Workers Struggles: Asia, Australia and the Pacific

3 January 2004

Asia

Officials attack migrant workers’ protest

Over 40 South Korean immigration officials attacked a demonstration of 100 members and supporters of the Equity Trade Union-Migrant Branch (ETU-MB) on December 31. The protest, held outside the Mok-dong Immigration Office in Seoul, was called to oppose a justice department statement earlier that day threatening to detain migrant branch officials.

According to one eyewitness, immigration officials attempted to seize migrant union leaders but were fought off by a number of Korean supporters. Two supporters were detained but later released.

The ETU-MB has been campaigning since November against government moves to deport all undocumented migrant workers. About 90 ETU-MB unionists have been staging a sit-in at the central Seoul church compound since November 15 to demand an end to the crackdown and for the legalisation of all migrant labour. The government has announced a stay on all detentions and deportations until January 15, demanding that about 100,000 undocumented workers voluntarily leave the country.

Factory explosion in China claims 38 lives

An explosion killed 38 workers and badly injured many others at a fireworks factory in Tieling, Liaoning Province in northeast China on December 30. The powerful blast, which occurred at around 10am, completely destroyed the plant and set fire to houses about 100 metres away.

According to official statistics, there were 98 accidents and 209 deaths associated with fireworks production in China during the first nine months of last year. This represents a 21 percent increase in the accident rate and a 41.2 percent rise in fatalities over the previous year.

Indonesian workers owed millions of dollars in unpaid wages

About 1,000 employees at Jakarta City water supplier PD PAM Jaya are suing the company and its overseas partners, PT Thames Pam Jaya (TPJ) and PT PAM Lyonnaise Jaya (Palyja), to recover unpaid wages. They are claiming 57.4 billion rupiah ($US6.75 million) for salary increases the company failed to pay last year and 22 billion rupiah for “non-material losses”.

On December 29, lawyers for the workers asked the Central Jakarta court to ignore a plea by company representatives that the case be heard in the Jakarta State Administrative Court, pointing out that the three companies were subject to civil law. The companies had hoped to prolong proceedings by diverting the case to the Administrative Court.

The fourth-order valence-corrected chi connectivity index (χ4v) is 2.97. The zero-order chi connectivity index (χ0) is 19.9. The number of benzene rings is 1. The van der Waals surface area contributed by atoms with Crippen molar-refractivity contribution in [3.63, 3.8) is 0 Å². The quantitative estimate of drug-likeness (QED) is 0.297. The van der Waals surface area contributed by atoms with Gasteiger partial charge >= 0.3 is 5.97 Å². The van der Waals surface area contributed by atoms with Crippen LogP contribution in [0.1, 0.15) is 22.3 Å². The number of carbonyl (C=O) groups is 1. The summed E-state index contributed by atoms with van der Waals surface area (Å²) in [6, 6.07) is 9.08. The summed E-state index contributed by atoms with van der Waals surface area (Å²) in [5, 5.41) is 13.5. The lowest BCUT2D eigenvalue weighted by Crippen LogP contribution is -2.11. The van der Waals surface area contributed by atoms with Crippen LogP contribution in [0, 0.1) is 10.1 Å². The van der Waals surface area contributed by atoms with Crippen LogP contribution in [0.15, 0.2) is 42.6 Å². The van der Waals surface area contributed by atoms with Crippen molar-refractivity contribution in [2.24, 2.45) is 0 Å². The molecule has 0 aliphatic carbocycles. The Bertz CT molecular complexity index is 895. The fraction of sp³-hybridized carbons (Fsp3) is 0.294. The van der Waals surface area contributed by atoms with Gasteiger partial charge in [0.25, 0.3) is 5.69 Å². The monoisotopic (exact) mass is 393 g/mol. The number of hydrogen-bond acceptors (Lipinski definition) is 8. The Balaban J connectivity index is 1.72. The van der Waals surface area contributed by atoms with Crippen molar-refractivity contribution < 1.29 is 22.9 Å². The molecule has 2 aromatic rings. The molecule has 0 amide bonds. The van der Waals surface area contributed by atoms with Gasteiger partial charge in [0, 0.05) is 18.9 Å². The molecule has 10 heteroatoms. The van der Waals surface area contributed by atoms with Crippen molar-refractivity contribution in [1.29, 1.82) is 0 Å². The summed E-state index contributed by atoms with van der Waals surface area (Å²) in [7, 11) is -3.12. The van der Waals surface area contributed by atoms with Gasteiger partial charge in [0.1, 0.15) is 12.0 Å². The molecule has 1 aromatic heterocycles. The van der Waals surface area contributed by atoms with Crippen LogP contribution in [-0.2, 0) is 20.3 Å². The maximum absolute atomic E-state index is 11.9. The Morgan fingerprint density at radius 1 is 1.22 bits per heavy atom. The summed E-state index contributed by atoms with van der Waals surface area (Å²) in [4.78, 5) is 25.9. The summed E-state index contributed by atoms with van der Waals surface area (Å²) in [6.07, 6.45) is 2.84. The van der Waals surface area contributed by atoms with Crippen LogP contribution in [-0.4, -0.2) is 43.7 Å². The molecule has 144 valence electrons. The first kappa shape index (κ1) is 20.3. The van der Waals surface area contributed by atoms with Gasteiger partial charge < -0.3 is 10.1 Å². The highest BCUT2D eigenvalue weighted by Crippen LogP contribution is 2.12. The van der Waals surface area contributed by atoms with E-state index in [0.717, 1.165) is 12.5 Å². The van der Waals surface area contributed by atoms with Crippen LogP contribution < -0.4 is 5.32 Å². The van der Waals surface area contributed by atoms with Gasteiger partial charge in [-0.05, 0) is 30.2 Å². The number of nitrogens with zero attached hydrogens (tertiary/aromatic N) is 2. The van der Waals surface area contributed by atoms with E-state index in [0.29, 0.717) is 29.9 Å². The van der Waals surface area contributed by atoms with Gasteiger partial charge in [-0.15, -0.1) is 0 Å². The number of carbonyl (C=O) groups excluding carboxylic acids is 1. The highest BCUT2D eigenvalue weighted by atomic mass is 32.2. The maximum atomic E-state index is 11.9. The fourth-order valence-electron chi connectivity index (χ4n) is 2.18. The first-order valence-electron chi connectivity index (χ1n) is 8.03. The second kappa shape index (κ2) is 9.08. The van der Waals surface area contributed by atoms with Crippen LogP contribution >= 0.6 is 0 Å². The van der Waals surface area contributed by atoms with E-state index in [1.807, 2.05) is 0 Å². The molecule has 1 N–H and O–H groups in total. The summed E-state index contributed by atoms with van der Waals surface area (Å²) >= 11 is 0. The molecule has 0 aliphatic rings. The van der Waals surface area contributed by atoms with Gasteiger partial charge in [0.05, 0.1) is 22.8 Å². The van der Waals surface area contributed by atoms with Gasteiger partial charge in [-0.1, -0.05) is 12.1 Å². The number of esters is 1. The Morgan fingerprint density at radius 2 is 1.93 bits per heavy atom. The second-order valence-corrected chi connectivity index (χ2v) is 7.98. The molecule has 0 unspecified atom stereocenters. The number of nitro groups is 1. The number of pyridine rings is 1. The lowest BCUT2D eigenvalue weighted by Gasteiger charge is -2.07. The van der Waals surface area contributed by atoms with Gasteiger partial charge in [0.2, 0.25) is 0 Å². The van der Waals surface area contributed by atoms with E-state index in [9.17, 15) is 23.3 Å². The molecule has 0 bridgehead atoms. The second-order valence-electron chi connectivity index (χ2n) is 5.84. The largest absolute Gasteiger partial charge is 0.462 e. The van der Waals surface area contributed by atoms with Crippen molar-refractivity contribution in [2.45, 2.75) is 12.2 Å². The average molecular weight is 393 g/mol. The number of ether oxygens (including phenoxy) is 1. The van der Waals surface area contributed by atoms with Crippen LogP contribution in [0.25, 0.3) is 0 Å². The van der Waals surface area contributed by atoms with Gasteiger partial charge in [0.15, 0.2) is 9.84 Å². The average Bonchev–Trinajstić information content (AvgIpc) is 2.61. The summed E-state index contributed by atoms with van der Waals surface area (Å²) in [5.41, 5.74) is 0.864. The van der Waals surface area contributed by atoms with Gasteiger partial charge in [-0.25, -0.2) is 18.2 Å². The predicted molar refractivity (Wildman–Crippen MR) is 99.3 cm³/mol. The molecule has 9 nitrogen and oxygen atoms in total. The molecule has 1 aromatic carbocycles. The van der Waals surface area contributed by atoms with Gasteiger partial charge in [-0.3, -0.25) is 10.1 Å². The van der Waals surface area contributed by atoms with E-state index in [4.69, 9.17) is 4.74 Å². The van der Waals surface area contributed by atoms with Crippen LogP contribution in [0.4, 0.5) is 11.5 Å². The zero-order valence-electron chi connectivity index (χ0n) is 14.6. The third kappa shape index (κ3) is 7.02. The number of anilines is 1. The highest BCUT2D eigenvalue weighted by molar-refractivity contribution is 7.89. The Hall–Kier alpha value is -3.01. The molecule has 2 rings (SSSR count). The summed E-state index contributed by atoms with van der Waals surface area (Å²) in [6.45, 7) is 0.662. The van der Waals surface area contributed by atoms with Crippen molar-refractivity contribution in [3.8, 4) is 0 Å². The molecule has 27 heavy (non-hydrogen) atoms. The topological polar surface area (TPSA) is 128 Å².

Singapore government threatens pilots

Singapore Prime Minister Goh Chok Tong threatened to ground flag carrier Singapore Airlines this week if the newly-elected leadership of the Airline Pilots Association called strike action during current negotiations for a new pay structure. Goh Chok Tong made the threat in his New Year’s address to the nation. Singapore Airlines is 56 percent state-owned.

Pilot association members sacked their union executive last November for capitulating to government demands for staff cuts and huge concessions on wages. The government is currently amending the Trade Unions Act to allow union executives to endorse new work agreements without the approval of their members.

Australia and the Pacific

Rail union calls off strike to defend jobs

On December 31, rail workers in New South Wales endorsed a union recommendation to call off industrial action during the New Year period. The proposed action was part of a campaign against the state Labor government’s plan to merge two rail bodies. According to the Rail, Tram and Bus Union (RTBU), amalgamation of State Rail with the Rail Infrastructure Corporation will cost 1,500 rail jobs. Rail workers went on strike for four hours on December 24 after negotiations with Transport Minister Michael Costa over the merger broke down.

The union also failed in a bid to get the NSW Industrial Relations Commission (IRC) to stall the merger for six months. The IRC claimed that it did not have the power to intervene. The amalgamation will go ahead as planned in early January.

RTBU NSW secretary Nick Lewocki complained that the government had ignored his concerns about the merger, even though the union had “cooperated with major labour reforms over the past 10 years”. During this period, the union endorsed the closure of all major rail workshops, the privatisation of rail freight services and the destruction of thousands of public transport workers’ jobs.

State Labor government excludes union press

The national nurses union has strongly condemned the Western Australian state Labor government over its decision to exclude reporters from union publications attending government press conferences.

The dispute erupted when a part-time reporter for the Western Nurse was told he could not attend a mid-December press conference held by Labor Premier Geoff Gallop and Health Minister Jim McGinty on elective surgery waiting lists. The government defended its decision this week, declaring that only journalists from “impartial, mainstream news outlets” would be admitted at state government press conferences.

The Western Nurse, which is published by the Australian Nursing Federation, has been critical of the state government’s health cuts and has called for the dismissal of Health Minister McGinty.

Solomon Islands government refuses cost of living pay rise

The Solomon Islands Council of Trade Unions this week threatened to call strike action over the government’s refusal to pay an 8 percent cost of living increase to public servants. The government announced it would award only a 2.5 percent rise. The union council said that while Prime Minister Allan Kemakeza had passed a large budget for 2004, workers have been offered only the “budget’s scraps”. Public servants are angry that the government has approved increases for MPs ranging from $US1,500 to $2,000 a year but refused a decent pay rise to state sector workers.

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